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Archive for July, 2015

Gary K. Wolfe reviews Kim Stanley Robinson

From Locus Magazine’s July 2015 issue

Kim Stanley Robinson novels are never about only one thing, so when he addresses a familiar SF trope or subgenre, you can expect matters to get slippery. He interrogates and unpacks assumptions, asks previously unasked questions, and often rethinks the mode of storytelling itself.

Paul Di Filippo reviews Three Novellas

Special to Locus Online

Johanna DeBiase’s Mama & the Hungry Hole, Jonathan Carroll’s Teaching the Dog to Read, and Tim Powers’ Nobody’s Home

Lois Tilton reviews Short Fiction, late July 2015

Reviews of new stories in Uncanny, Beneath Ceaseless Skies, Strange Horizons,, and Shimmer

Gary K. Wolfe reviews Nnedi Okorafor

From Locus Magazine’s June 2015 issue

For all its grim corporate dystopianism and moments of tragedy and startling violence, The Book of Phoenix is actually a more playful and experimental novel than Who Fears Death, and in a weird and unsettling way, it’s a lot of fun.

Paul Di Filippo reviews George Zebrowski

Special to Locus Online

George Zebrowski published three books from 1977 through 1983 which were collected in that latter year as The Omega Point Trilogy. Together, I think, they constitute one of the highpoints of that era in our genre, a late-period exfoliation of recomplicated Golden Age space opera, and should be properly invested as such.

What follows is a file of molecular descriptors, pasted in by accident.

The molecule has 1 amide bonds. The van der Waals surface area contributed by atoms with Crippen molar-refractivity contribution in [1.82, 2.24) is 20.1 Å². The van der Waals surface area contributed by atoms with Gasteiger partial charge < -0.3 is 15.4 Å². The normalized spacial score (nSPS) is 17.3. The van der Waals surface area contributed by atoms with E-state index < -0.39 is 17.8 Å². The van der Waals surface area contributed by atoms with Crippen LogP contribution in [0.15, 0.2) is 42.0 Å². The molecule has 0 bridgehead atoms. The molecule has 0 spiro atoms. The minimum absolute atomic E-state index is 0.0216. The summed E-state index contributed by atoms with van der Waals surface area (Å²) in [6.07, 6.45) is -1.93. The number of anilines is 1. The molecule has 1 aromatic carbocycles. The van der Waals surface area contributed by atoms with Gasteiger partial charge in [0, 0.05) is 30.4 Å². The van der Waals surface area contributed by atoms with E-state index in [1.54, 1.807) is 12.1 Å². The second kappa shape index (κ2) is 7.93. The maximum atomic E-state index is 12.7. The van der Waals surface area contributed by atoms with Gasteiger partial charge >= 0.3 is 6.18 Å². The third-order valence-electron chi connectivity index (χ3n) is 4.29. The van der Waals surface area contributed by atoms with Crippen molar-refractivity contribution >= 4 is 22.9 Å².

Adrienne Martini reviews Naomi Novik

From Locus Magazine’s June 2015 issue

Most readers will recognize the furniture in Naomi Novik’s Uprooted. You’ve read this book a billion times if you’ve read it once. Except, of course, you haven’t. While the individual trees look familiar, Novik’s is a whole new forest. Part of this due to Novik’s mad writing skill.

Paul Di Filippo reviews The Year’s Best Military SF & Space Opera

Special to Locus Online

The variety of styles and topics and themes, and the high level of craft in this assemblage, prove that this subgenre is flourishing and has much to contribute to the field at large, despite any preconceptions from those who know it only by hearsay.

Lois Tilton reviews Short Fiction, mid-July

Reviews of stories in new issues of Interzone, Clarkesworld, Apex, and Lady Churchill’s Rosebud Wristlet

Old Whiners in New Bodies: A Review of Self/less

Special to Locus Online

Self/less has several significant virtues: it is fast-paced and involving; it is unpredictable; it features excellent performances by an actor expected to provide them (Ben Kingsley) and an actor not expected to provide them (Ryan Reynolds); and its science-fictional premise, while not without questionable aspects, is developed with unusual care and consistency. However, director Tarsem Singh and screenwriters David Pastor and Alex Pastor were obliged to weaken their story by reducing a complex scenario to a simplistic morality tale and adding a modicum of gratuitous violence.

Gardner Dozois reviews Ian R. MacLeod

From Locus Magazine’s June 2015 issue

This month brings another early contender for the title of Best Collection of the Year, Frost on Glass by Ian R. MacLeod, a collection of 11 stories and copious interstitial material (forewords, afterwords, and autobiographical non-fiction pieces), mixing science fiction, fantasy, and harder-to-classify slipstreamish stuff.

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